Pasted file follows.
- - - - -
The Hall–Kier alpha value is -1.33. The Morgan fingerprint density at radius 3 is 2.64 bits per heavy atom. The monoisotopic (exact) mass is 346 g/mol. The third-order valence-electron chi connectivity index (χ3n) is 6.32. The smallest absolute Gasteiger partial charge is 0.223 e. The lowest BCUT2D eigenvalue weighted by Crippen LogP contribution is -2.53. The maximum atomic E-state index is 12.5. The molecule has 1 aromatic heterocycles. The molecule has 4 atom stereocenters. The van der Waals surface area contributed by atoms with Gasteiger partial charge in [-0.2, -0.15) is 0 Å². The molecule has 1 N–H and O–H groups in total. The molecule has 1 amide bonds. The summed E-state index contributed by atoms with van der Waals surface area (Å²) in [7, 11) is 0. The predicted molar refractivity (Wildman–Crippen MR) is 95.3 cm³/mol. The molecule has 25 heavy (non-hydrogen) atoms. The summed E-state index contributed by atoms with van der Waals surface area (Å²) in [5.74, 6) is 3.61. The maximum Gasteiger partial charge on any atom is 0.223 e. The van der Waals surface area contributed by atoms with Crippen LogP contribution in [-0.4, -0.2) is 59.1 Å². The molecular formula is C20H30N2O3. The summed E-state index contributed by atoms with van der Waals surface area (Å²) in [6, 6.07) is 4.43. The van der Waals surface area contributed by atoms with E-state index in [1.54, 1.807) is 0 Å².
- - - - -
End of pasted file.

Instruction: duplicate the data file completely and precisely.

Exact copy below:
The Hall–Kier alpha value is -1.33. The Morgan fingerprint density at radius 3 is 2.64 bits per heavy atom. The monoisotopic (exact) mass is 346 g/mol. The third-order valence-electron chi connectivity index (χ3n) is 6.32. The smallest absolute Gasteiger partial charge is 0.223 e. The lowest BCUT2D eigenvalue weighted by Crippen LogP contribution is -2.53. The maximum atomic E-state index is 12.5. The molecule has 1 aromatic heterocycles. The molecule has 4 atom stereocenters. The van der Waals surface area contributed by atoms with Gasteiger partial charge in [-0.2, -0.15) is 0 Å². The molecule has 1 N–H and O–H groups in total. The molecule has 1 amide bonds. The summed E-state index contributed by atoms with van der Waals surface area (Å²) in [7, 11) is 0. The predicted molar refractivity (Wildman–Crippen MR) is 95.3 cm³/mol. The molecule has 25 heavy (non-hydrogen) atoms. The summed E-state index contributed by atoms with van der Waals surface area (Å²) in [5.74, 6) is 3.61. The maximum Gasteiger partial charge on any atom is 0.223 e. The van der Waals surface area contributed by atoms with Crippen LogP contribution in [-0.4, -0.2) is 59.1 Å². The molecular formula is C20H30N2O3. The summed E-state index contributed by atoms with van der Waals surface area (Å²) in [6, 6.07) is 4.43. The van der Waals surface area contributed by atoms with E-state index in [1.54, 1.807) is 0 Å².